5 Fermented foods you can make at home

By / Food / May 7th, 2019 / 12
Homemade Fermented foods

Do you regularly eat fermented foods? If not, you may want to start. Fermented foods supply your gut with probiotic bacteria, which boost your immune system and aid your digestion. You can easily make these five foods at home instead of buying them at your local grocery store. Not only will you save money, but you can also customize the recipes to suit your taste.


Almost every restaurant in South Korea serves Kimchi as a side dish. This spicy dish provides your body with significant amounts of vitamin A, B1, B2, and C. You can make kimchi by fermenting Chinese cabbage and daikon radish with gochu peppers.

Here’s a basic kimchi recipe that you can make at home.


Sauerkraut is a popular food in German and Central European cuisine made from fermented cabbage. It’s also one of the easiest fermented foods to make at home. To make the most basic form of sauerkraut, all you need is salt, water and cabbage.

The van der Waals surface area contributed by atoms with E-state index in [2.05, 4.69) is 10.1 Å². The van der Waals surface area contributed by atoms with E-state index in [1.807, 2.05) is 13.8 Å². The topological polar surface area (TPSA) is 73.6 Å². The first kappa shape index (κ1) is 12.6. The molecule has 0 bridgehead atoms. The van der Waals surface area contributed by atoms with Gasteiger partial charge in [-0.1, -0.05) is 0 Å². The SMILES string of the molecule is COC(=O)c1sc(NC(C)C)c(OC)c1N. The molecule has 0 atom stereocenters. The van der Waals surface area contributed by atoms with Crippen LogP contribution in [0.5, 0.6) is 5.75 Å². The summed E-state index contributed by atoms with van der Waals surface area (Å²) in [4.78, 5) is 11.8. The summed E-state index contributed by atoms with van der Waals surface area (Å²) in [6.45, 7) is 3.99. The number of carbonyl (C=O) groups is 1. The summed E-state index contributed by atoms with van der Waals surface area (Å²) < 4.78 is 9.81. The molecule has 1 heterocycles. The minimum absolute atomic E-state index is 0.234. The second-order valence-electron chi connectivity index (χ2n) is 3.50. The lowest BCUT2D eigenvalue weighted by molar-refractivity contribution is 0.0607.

This recipe provides the steps to make it yourself.


Making yogurt at home doesn’t require any fancy equipment. The easiest way to make yogurt is by heating milk over your stovetop and adding either a starter packet of bacteria or a couple tablespoons of commercial yogurt.

To allow the bacteria to multiply overnight, you need to keep the yogurt warm. You can use your oven or a crockpot to help incubate it.

Check out this recipe for more detailed instructions.


Kombucha is a fermented tea thought to have originated from Eastern Asia. You can make kombucha at home by fermenting a starter colony of bacteria and yeast (known as a SCOBY) with sugar in green or black tea.

Kombucha takes between a week and a month to ferment. The longer you let it sit, the less sweet and more vinegary it will taste.

Here are instructions on how to make Kombucha.

Milk Kefir

Kefir is a fermented dairy product similar to yogurt, but it’s runnier and has a tangier taste. Instead of heating the milk like you do when making yogurt, all you need to do is add a tablespoon of kefir grains.

You can experiment with different types of milk such as coconut, almond or goat.

If you’re interested in making kefir at home, check out this recipe.

Looking for a fermentation kit to get you started on your way to homemade fermented foods? Read our review of the Kilner Fermentation Set.

Daniel Yetman is a freelance writer who left the shores of Nova Scotia to pursue his MFA in Writing at the University of Saskatchewan. When he’s not binging on dark chocolate and kimchi, he’s jetting around the world to try the local cuisine.

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